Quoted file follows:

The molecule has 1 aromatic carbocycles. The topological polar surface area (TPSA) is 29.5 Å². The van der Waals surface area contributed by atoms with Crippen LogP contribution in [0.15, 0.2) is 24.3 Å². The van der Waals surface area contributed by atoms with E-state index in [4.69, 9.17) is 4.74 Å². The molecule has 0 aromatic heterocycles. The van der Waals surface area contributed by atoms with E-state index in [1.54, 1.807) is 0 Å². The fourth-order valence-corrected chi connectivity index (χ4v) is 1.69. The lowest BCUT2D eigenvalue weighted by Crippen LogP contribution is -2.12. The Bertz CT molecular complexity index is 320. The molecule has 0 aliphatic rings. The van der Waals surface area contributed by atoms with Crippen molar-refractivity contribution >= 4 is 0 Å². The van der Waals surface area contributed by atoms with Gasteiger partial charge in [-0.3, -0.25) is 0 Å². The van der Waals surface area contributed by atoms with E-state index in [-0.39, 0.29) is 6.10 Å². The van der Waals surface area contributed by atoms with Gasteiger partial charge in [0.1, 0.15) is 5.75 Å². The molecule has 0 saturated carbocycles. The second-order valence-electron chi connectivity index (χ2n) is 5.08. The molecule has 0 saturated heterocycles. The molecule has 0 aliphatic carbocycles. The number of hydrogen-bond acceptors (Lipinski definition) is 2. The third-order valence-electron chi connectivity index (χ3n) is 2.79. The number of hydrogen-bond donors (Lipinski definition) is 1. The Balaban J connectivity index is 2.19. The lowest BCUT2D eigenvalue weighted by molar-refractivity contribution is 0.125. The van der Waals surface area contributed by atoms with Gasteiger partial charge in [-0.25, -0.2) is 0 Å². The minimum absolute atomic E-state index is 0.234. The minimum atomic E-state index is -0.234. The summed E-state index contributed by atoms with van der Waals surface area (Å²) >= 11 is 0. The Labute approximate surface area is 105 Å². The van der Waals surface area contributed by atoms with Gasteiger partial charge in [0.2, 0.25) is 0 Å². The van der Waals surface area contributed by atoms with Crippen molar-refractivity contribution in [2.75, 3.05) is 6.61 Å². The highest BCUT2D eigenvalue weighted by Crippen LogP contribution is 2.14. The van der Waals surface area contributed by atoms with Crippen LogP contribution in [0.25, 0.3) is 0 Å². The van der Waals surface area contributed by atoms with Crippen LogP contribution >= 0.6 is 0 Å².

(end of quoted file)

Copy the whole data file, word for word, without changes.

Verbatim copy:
The molecule has 1 aromatic carbocycles. The topological polar surface area (TPSA) is 29.5 Å². The van der Waals surface area contributed by atoms with Crippen LogP contribution in [0.15, 0.2) is 24.3 Å². The van der Waals surface area contributed by atoms with E-state index in [4.69, 9.17) is 4.74 Å². The molecule has 0 aromatic heterocycles. The van der Waals surface area contributed by atoms with E-state index in [1.54, 1.807) is 0 Å². The fourth-order valence-corrected chi connectivity index (χ4v) is 1.69. The lowest BCUT2D eigenvalue weighted by Crippen LogP contribution is -2.12. The Bertz CT molecular complexity index is 320. The molecule has 0 aliphatic rings. The van der Waals surface area contributed by atoms with Crippen molar-refractivity contribution >= 4 is 0 Å². The van der Waals surface area contributed by atoms with Gasteiger partial charge in [-0.3, -0.25) is 0 Å². The van der Waals surface area contributed by atoms with E-state index in [-0.39, 0.29) is 6.10 Å². The van der Waals surface area contributed by atoms with Gasteiger partial charge in [0.1, 0.15) is 5.75 Å². The molecule has 0 saturated carbocycles. The second-order valence-electron chi connectivity index (χ2n) is 5.08. The molecule has 0 saturated heterocycles. The molecule has 0 aliphatic carbocycles. The number of hydrogen-bond acceptors (Lipinski definition) is 2. The third-order valence-electron chi connectivity index (χ3n) is 2.79. The number of hydrogen-bond donors (Lipinski definition) is 1. The Balaban J connectivity index is 2.19. The lowest BCUT2D eigenvalue weighted by molar-refractivity contribution is 0.125. The van der Waals surface area contributed by atoms with Gasteiger partial charge in [-0.25, -0.2) is 0 Å². The minimum absolute atomic E-state index is 0.234. The minimum atomic E-state index is -0.234. The summed E-state index contributed by atoms with van der Waals surface area (Å²) >= 11 is 0. The Labute approximate surface area is 105 Å². The van der Waals surface area contributed by atoms with Gasteiger partial charge in [0.2, 0.25) is 0 Å². The van der Waals surface area contributed by atoms with Crippen molar-refractivity contribution in [2.75, 3.05) is 6.61 Å². The highest BCUT2D eigenvalue weighted by Crippen LogP contribution is 2.14. The van der Waals surface area contributed by atoms with Crippen LogP contribution in [0.25, 0.3) is 0 Å². The van der Waals surface area contributed by atoms with Crippen LogP contribution >= 0.6 is 0 Å².